Sometimes I get emails from people asking what plugins I use for various features on this blog. I thought I’d post a quick list here for anyone else who might be curious.
Everyone should run this plugin. It catches well over 95% of my spam without requiring any action on my part. It should probably be your first anti-spam plugin. My only complaint is that it doesn’t like .info domains, so every time Fledge posts a comment I have to fish it out of the spam trap. If it weren’t for this, I don’t think the plugin would ever have a false positive. Still, it’s a real time saver.
You shouldn’t need this plugin until you have a serious spam problem, at which point it becomes indispensable. It has a few quirks that I’m not crazy about. If you’ve ever submitted a comment, gotten a 403 Forbidden error, and then refreshed to find your comment intact – this is Bad Behavior. The docs don’t explain how it works, so if you want to know you have to open the source and figure it out for yourself. (Which, I admit, I have not done.) Still, the plugin is very effective at repelling spam comments and other assorted trouble. If I take Bad Behavior down, my site gets crushed with spam traffic that borders on a DOS attack. The protection offered is easily worth the price of a few quirks.
I recently disabled this plugin when I realized that it’s largely redundant with Bad Behavior in place. This plugin is what displayed the CAPTCHA on the site, which I had set to always come up “d20”. When I disabled this plugin I went from getting zero spam a day to getting about four or five. A little annoying, but it’s worth it since people no longer have to type “d20” every time they comment. Still, I loved this plugin, as it was part of the personality of this site for over a year. It’s nice to know I still have this one to fall back on if it ever gets to the point where Akismet and Bad Behavior can’t keep up.
This is an unreleased plugin this I wrote myself. It lets me embed pictures without needing to clutter up my posts with a metric buttload of HTML. When I want to embed a picture, I just enter some text like this:
[image|ffx_sending2.jpg|center|One of my favorite scenes from Final Fantasy X.|?p=332|Final Fantasy X|300]
It’s a set of fields, seperated by vertcal bars: Image name, justification, caption text, URL to link to, mouseover text, and image width. Everything after the image name is optional. The code above results in:
One of my favorite scenes from Final Fantasy X.
I’ve never released it because there are other, more robust plugins out there for doing this sort of thing. I just wanted to write one myself that does exactly what I need. It’s nice to know that I can make global changes to the images used in all the posts on my site by just changing the plugin.
This is another homebrew plugin designed for this site. It produces the fun RPG dice beside each comment. I’ve never released it because it’s heavily integrated with my theme: You couldn’t just fire up this plugin on your own site and expect it to work.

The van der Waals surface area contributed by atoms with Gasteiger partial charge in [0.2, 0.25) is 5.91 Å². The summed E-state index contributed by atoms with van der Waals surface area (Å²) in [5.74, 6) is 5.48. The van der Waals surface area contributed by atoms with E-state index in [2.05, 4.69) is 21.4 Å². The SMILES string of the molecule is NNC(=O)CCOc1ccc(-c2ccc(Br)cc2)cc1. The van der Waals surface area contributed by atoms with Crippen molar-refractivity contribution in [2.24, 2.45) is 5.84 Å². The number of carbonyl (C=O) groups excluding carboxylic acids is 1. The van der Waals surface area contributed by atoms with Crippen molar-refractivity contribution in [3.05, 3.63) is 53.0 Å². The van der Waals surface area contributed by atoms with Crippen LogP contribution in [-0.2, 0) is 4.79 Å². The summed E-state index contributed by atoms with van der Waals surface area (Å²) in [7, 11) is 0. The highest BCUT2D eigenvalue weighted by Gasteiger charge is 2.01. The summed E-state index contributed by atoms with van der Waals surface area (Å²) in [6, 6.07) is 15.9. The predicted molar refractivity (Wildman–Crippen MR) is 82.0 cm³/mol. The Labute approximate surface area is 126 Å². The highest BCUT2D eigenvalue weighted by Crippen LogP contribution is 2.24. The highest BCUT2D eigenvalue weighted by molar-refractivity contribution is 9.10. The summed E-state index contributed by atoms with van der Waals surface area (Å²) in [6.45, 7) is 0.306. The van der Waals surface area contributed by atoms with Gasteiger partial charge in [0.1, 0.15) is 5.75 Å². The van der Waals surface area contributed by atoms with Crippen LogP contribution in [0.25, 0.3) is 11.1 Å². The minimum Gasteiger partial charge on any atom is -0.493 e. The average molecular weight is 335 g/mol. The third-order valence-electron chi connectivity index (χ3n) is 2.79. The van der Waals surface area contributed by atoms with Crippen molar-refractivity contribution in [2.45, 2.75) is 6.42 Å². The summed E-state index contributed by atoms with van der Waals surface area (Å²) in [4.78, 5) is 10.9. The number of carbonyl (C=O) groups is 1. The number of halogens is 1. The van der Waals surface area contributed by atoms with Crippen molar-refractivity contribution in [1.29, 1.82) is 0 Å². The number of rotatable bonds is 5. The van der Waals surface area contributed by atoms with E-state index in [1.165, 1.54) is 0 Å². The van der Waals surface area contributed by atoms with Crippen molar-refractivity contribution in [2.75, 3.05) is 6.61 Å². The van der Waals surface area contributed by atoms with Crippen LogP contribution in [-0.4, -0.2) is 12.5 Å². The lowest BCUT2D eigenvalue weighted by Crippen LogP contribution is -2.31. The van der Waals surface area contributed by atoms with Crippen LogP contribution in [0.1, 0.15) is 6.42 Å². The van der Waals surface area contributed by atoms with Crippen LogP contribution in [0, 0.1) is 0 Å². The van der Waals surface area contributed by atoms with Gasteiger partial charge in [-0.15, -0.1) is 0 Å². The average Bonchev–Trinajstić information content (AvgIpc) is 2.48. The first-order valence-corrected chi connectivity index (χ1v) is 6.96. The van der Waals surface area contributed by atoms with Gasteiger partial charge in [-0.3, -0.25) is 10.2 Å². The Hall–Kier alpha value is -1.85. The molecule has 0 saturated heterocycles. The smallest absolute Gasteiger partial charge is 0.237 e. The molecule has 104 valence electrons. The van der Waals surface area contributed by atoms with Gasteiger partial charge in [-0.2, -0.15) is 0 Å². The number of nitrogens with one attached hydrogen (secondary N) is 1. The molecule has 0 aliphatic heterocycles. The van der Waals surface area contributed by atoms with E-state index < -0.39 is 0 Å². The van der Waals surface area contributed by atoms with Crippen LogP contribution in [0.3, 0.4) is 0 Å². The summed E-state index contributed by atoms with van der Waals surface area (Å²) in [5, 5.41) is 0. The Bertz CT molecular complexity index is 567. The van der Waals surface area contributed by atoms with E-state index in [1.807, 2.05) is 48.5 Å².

This is what lets you switch between the white and themes via that little dropdown box in the upper-right corner of the site. By default the plugin is designed to list all available themes. I’ve modified it here to omit the “Default” theme. This site doesn’t work quite right under the default theme, but I need to keep that theme installed because the other themes depend on its files for things like search functionality.
My own plugin for making all those funny little faces you see in the comments.
(As a side note, I saw a great plugin over the weekend that generated avatars by cutting bits out of a larger image. So, you could upload a huge image of (say) New York and everyone’s icons would be little squares cut out from the image. It seems like a nice way to generate icons that will integrate nicely with your site theme. (I know wavatars clash badly with a lot of serious or formal themes.) I was going to pass along the link to everyone, but I managed to lose the URL. If anyone knows where to get it please drop a comment.)
This one only affects me. When I’m logged in, there is a bar of links along the top of the site that will take me directly to the various admin pages. This lets me jump right to the comments queue and saves me a couple of clicks. While comment traffic has cooled over the past couple of months (I can’t remember the last time with hit 100 comments) I still have brisk traffic on the old DMotR posts as newcomers work their way through the archives. The only way to be sure I’m keeping up with the comments is to read them via the queue. Otherwise I’d be navigating all over the site in trying to keep up.
This is the plugin that lets you edit your comments after you post. Probably the most popular and important plugin on the site. Man, I wish I’d known about this when DMotR was in full swing. This was a much-requested feature.
That’s it. Other plugins have come and gone over the years. My Useless Stats plugin was nice, but it broke when WordPress 2.0 came out and I never bothered to update it.
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A programming project where I set out to make a gigantic and complex world from simple data.
The Disappointment Engine
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Crash Dot Com
Back in 1999, I rode the dot-com bubble. Got rich. Worked hard. Went crazy. Turned poor. It was fun.
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